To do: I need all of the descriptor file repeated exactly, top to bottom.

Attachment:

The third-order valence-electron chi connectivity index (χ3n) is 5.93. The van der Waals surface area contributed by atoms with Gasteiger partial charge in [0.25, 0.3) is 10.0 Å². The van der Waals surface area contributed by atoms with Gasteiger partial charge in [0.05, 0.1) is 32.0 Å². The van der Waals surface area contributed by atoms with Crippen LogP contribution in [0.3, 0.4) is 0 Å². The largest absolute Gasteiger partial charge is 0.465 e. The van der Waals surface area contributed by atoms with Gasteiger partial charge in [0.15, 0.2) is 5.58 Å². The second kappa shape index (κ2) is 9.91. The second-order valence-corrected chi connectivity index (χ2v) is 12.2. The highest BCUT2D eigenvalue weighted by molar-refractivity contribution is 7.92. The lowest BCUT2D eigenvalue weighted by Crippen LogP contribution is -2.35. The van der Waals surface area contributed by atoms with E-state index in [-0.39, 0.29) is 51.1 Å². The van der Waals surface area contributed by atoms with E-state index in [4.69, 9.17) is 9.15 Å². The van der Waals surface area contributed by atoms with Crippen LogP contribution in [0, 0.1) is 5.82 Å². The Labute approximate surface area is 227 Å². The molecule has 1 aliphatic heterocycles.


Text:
The third-order valence-electron chi connectivity index (χ3n) is 5.93. The van der Waals surface area contributed by atoms with Gasteiger partial charge in [0.25, 0.3) is 10.0 Å². The van der Waals surface area contributed by atoms with Gasteiger partial charge in [0.05, 0.1) is 32.0 Å². The van der Waals surface area contributed by atoms with Crippen LogP contribution in [0.3, 0.4) is 0 Å². The largest absolute Gasteiger partial charge is 0.465 e. The van der Waals surface area contributed by atoms with Gasteiger partial charge in [0.15, 0.2) is 5.58 Å². The second kappa shape index (κ2) is 9.91. The second-order valence-corrected chi connectivity index (χ2v) is 12.2. The highest BCUT2D eigenvalue weighted by molar-refractivity contribution is 7.92. The lowest BCUT2D eigenvalue weighted by Crippen LogP contribution is -2.35. The van der Waals surface area contributed by atoms with E-state index in [-0.39, 0.29) is 51.1 Å². The van der Waals surface area contributed by atoms with E-state index in [4.69, 9.17) is 9.15 Å². The van der Waals surface area contributed by atoms with Crippen LogP contribution in [0, 0.1) is 5.82 Å². The Labute approximate surface area is 227 Å². The molecule has 1 aliphatic heterocycles.